The Relay chain is the primary architecture that holds everything together. Polkadot uses the Relay Chain mainly to verify transactions, similar to how Bitcoin and Ethereum use Proof of Work and Proof of Stake (POS) processes to verify transactions. On Polkadot, users can stake the native token DOT to help in the work of verifying transactions.
As the central component of Polkadot, the Relay Chain level coordinates the system as a whole, performing important functions like the verifying transactions and in making decisions on how to run the entire Polkadot architecture. There aren’t many programmable or customizable options at this layer of Polkadot.
The list of Relay Chain functions includes:
- Transaction validation.
- Nomination of parties who will stake their coins for validation.
- Keeping historical data.
- Monitoring the entire Polkadot system’s health.
A Parachain is a full-fledged blockchain application that lives on top of the Relay Chain. It is described by Polkadot in its whitepaper as “an application-specific data structure that is globally coherent and validatable.”
The Relay Chain, or the base layer, handles the security, validation of transactions, and governance functions of each Parachain.
The Parachain is similar to other blockchain networks such as Bitcoin or Ethereum Blockchain. Polkadot is unique in that it can contain multiple blockchains within itself. Hypothetically, it can house both the Bitcoin and the Ethereum blockchains within itself and place each one as a Parachain.
If both the Bitcoin and Ethereum blockchains are in Parachains within Polkadot, they’ll be able to communicate with each other, and can even pass transactions from one to the other– imagine converting BTC into ETH without an exchange. The blockchains communicate through a protocol called XCMP, which stands for “Cross-Chain Message Passing.”
The Parachain level only has a limited number of slots available, which are auctioned off by the Polkadot community.
Parachain’s offer a unique element of security. In theory, the Bitcoin blockchain can be hacked with a 51% attack. Such an attack could be prevented by the collective nature of Parachains under the overall security structure of the Relay Chain.
Parathreads are temporary slots on the Polkadot network, primarily used to test out ideas.
Parathreads are similar to Parachains in that they allow for the building of a special-use blockchain or application.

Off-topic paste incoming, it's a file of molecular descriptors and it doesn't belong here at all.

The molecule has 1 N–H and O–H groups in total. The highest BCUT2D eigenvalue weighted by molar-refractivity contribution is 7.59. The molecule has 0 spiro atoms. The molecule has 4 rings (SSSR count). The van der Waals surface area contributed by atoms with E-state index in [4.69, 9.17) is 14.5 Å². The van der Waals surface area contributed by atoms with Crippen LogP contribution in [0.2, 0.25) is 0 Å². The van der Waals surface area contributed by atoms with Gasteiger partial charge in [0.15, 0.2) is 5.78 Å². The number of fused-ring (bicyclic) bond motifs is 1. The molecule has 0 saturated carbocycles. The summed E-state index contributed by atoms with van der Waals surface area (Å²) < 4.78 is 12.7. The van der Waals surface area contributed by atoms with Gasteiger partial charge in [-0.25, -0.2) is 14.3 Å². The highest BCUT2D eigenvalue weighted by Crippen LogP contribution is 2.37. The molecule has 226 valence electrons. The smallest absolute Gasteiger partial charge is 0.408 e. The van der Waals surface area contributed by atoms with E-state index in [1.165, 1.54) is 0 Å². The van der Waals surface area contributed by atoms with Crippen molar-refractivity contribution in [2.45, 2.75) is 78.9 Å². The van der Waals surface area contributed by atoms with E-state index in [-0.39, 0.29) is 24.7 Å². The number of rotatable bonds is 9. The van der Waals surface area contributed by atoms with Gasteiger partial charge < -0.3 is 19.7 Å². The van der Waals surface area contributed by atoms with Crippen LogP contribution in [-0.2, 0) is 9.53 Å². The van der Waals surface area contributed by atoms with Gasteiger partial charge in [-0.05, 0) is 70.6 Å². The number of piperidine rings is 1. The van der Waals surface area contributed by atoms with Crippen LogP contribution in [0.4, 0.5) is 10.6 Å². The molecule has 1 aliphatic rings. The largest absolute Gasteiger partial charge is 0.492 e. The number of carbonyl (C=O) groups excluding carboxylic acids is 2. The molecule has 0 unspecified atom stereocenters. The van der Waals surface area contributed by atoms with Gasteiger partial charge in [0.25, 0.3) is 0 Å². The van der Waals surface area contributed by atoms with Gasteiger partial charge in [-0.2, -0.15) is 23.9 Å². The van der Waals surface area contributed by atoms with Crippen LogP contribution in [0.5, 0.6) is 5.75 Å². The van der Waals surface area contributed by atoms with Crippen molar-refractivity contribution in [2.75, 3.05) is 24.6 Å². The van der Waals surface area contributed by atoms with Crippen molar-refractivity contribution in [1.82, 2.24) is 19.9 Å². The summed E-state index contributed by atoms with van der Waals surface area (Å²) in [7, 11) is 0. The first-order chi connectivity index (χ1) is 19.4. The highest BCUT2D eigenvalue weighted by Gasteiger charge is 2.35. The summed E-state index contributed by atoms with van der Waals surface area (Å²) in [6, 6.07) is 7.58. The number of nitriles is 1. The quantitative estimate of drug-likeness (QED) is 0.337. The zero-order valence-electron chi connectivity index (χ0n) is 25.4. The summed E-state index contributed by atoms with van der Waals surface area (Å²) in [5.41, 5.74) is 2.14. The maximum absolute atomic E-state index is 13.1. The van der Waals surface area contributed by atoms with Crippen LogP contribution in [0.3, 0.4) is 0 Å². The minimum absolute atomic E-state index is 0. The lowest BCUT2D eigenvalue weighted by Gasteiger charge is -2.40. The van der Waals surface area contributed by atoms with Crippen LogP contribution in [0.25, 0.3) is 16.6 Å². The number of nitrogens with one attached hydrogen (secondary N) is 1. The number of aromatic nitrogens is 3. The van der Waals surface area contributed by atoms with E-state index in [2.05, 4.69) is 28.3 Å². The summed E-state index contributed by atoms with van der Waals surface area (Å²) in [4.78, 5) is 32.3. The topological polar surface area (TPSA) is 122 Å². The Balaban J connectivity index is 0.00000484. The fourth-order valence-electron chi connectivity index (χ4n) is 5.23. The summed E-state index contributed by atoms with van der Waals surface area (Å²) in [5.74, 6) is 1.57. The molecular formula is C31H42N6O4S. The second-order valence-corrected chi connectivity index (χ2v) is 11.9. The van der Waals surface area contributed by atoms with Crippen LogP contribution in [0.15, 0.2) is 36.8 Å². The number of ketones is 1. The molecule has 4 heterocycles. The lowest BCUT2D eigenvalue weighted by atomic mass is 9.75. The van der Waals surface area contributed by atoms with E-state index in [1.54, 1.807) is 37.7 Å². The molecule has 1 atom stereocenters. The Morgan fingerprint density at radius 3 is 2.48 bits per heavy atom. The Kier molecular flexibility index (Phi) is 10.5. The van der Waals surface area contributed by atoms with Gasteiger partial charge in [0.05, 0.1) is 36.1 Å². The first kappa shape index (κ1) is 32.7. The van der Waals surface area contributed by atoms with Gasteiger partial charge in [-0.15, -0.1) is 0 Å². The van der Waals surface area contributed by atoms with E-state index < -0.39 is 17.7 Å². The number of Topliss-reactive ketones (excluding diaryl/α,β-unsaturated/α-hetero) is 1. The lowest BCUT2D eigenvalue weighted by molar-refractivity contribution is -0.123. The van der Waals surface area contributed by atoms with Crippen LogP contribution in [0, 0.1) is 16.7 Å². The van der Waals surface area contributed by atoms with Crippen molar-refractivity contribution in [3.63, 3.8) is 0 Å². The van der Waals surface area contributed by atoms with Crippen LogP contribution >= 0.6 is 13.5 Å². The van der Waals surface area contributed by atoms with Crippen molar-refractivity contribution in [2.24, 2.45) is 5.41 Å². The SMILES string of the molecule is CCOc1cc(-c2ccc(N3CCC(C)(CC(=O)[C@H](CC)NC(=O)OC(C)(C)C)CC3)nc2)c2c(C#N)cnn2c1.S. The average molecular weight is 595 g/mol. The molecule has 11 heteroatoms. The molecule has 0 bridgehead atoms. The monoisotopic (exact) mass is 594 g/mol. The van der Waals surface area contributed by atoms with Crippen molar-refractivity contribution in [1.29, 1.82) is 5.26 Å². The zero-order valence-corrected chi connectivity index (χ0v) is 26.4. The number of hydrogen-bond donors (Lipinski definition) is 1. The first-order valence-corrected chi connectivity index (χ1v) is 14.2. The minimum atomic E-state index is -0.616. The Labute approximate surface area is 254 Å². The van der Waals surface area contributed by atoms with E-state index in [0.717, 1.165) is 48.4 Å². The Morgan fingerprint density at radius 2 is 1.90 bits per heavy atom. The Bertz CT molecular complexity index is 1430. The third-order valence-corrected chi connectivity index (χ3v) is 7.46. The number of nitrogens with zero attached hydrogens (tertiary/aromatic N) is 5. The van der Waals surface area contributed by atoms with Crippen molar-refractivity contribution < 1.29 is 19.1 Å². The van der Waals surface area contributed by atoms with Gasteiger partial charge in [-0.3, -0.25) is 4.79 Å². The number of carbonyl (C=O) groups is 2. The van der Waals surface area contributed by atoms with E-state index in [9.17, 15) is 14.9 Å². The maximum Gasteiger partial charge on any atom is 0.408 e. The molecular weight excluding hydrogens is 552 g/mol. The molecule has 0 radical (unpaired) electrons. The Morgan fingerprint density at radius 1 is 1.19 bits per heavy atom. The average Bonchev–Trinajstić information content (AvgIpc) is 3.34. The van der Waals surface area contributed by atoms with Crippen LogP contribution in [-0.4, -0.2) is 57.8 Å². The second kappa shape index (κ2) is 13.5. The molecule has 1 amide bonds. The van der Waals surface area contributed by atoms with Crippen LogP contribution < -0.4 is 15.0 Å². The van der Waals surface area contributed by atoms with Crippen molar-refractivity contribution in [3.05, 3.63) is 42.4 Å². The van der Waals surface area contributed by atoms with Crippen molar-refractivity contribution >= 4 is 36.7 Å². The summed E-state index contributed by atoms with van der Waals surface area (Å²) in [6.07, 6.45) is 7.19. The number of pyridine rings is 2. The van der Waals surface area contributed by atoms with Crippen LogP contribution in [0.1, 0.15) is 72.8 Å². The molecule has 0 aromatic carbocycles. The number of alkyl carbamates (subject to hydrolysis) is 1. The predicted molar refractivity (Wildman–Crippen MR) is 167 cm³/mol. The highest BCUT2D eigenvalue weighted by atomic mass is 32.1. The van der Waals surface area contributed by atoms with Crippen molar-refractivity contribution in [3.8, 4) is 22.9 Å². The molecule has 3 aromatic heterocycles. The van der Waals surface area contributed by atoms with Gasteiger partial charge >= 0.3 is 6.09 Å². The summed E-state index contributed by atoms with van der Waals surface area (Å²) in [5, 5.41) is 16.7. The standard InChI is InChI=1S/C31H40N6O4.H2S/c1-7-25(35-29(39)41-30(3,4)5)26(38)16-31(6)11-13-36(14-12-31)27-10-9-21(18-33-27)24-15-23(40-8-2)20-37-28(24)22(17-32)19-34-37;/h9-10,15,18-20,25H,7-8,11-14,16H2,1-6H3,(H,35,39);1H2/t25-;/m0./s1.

The difference between Parathreads and Parachains is that Parachains are more resource-intensive and more permanent than Parathreads– Parachains require a significant up-front investment to cover the high throughput.
As Polkadot puts it, “Parathreads have the exact same API and functionality as parachains, but on a pay as you go basis.”
Think of Parathreads and Parachains are like a Process and a Thread that runs in a computer’s CPU. A Process may have many Threads, and the Threads in a Process must share the resources of the process.
Similarly, Parathreads must also share resources within a Parachain because they are temporarily leased spots on a Parachain to practically test ideas in a live environment.
Parathreads also allows smaller community projects that couldn’t compete in an auction for an exclusive Parachain. The Parathreads allow these projects to experiment and demonstrate efficacy before committing to the upfront costs of a Parachain.
Since Parathreads must share scarce resources among various Parathreads running on a particular Parachain; as such, the communities on each Parathread must compete for resources with each other, and must pay for each processing block to the owners of the hosting Parachains.
Parachains that have decreased in community size and don’t use validation resources can be moved to become Parathreads to free up the limited Parachain slots while preserving functionality.
Chains that would otherwise be unable to compete in an auction of a Parachain of their own or do not think that to be economically viable can share the Polkadot security resources by paying for processing each block to the hosting Parachains.